African gas production is conservatively forecast to peak at 470 billion cubic metres by the late 2030s, equivalent to about 75% of the expected amount of gas produced by Russia in 2022, but it is unclear how much of this output could find its way to Europe, according to Oslo-based consultancy Rystad Energy.
Africa’s gas resources are being widely touted as a long-term potential replacement for Russian gas, even though many nations on the continent are starting to prioritise developing their gas for domestic consumption.
Siva Prasad, senior analyst at Rystad, said: “Asian and European importers will need to consider African priorities as they develop projects, as many African producers are focusing on supplying energy locally as well as to intra-African markets, along with catering to global markets.”
“Existing pipeline infrastructure from northern Africa to Europe and historical liquefied natural gas supply relationships make Africa a strong alternative for European markets, post the ban on Russian imports,” she added.
The continent is forecast to increase its gas output from about 260 Bcm in 2022 to as much as 335 Bcm by the end of this decade.
If oil and gas operators decide to accelerate their gas projects on the continent, near and mid-term natural gas production from Africa could surpass these forecasts.
Russia has historically been the dominant natural gas supplier to Europe, with an average of about 62% of overall gas imports to the continent over the past decade.
Africa has also been a consistent gas exporter to Europe during that time, supplying about 18% of European imports.
However, Rystad points out that African projects have historically been seen as having increased risk, are subject to delays and sometimes struggle to get developed due to high costs, challenges accessing financing, issues with fiscal regimes and other above-the-ground risks.
Nevertheless, the research house pointed out that recent signals from BP, Eni, Equinor, Shell and ExxonMobil “indicate a shift in strategy towards further investment in Africa, with several projects that were previously on ice — including LNG developments — as they consider restarting or accelerating previously shelved schemes in response to rising global demand.
African nations, such as Algeria and Libya, that have historically been piping gas suppliers to Spain and Italy are well placed to scale up their exports, while there is increasing talk of long-distance pipelines linking Nigeria with Europe.
These include the onshore Trans Saharan Gas Pipeline running through Niger and Algeria and the offshore Nigeria Morocco Gas Pipeline.
African LNG exports have predominantly come from Nigeria and Algeria, with smaller volumes from Egypt, Angola and Equatorial Guinea. These could be augmented by supplies from large-scale discoveries offshore Mozambique, Tanzania, Senegal, Mauritania and South Africa.
Rystad said Europe is now considering how gas-rich African nations can be helped to scale up production and exports in the years to come, a move facilitated by the European Union’s decision earlier this year that all natural gas investments are equivalent to investments in “green” energy.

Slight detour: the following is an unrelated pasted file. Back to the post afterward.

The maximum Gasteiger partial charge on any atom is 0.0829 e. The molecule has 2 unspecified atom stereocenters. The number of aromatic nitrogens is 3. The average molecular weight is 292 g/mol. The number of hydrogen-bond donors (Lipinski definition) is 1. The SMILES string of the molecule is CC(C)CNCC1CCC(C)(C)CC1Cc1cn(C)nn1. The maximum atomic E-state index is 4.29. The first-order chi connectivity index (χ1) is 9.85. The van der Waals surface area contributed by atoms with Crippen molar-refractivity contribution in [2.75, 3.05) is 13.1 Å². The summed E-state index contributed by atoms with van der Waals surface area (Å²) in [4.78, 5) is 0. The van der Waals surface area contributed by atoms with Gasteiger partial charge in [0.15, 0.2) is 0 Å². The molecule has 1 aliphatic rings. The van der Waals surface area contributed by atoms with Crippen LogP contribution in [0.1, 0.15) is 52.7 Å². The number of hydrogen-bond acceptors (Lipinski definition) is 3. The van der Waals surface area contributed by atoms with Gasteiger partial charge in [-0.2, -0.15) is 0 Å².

The consultancy argued that the supply crisis driven by security interests may push Europe to fund projects that will also help with energy affordability back home, suggesting Europe could be a key financer of the proposed $13 billion Trans-Sahara project.
BP is now looking to African projects to seize the opportunity to target European markets with gas supplies, said Rystad, with its focus on its assets in Senegal and Mauritania.
These include the Greater Tortue Ahmeyim (GTA), Yakaar-Terenga and BirAllah LNG projects, which between them could potentially supply more than 25 million tonnes per annum. Apart from GTA phase one, all this gas is uncontracted.
Italian major Eni has said it can alleviate Europe’s dependence on Russian gas to an extent through supplies from its projects in Algeria, Egypt, Nigeria, Angola and Congo-Brazzaville, and recently struck deals to achieve this goal.
Rystad highlighted other African nations where Eni holds important upstream portfolios and on the back of which the Italian authorities could potentially sign gas-related deals. These include Mozambique, Nigeria, Ghana, Ivory Coast and Libya.
Equinor, ExxonMobil and Shell also have significant undeveloped LNG portfolios in Africa, said the consultancy, which could help counter the potential gas supply deficit in the future.
ExxonMobil has a 25% stake in Area 4 and the initial planned two-train Rovuma LNG facility in Mozambique, with significant potential to add further trains.
“The current scenario of a potential gas supply crunch could see the country accelerate the development of its gas resources (while) the US major’s pullback from Russia could lead to it finally sanctioning Rovuma LNG,” said Rystad.
The announced exits from Russia by Shell and Equinor could see the pair refocus on the long-stalled Tanzania LNG development.
In addition, suggested Rystad, increased demand for natural gas driven by the war in Ukraine and pullbacks from Russian supplies could drive a renewed focus on exploration and development in Nigeria to meet LNG export demand over an extended period, adding that numerous other projects on the continent could also be fast-tracked to increase gas exports.
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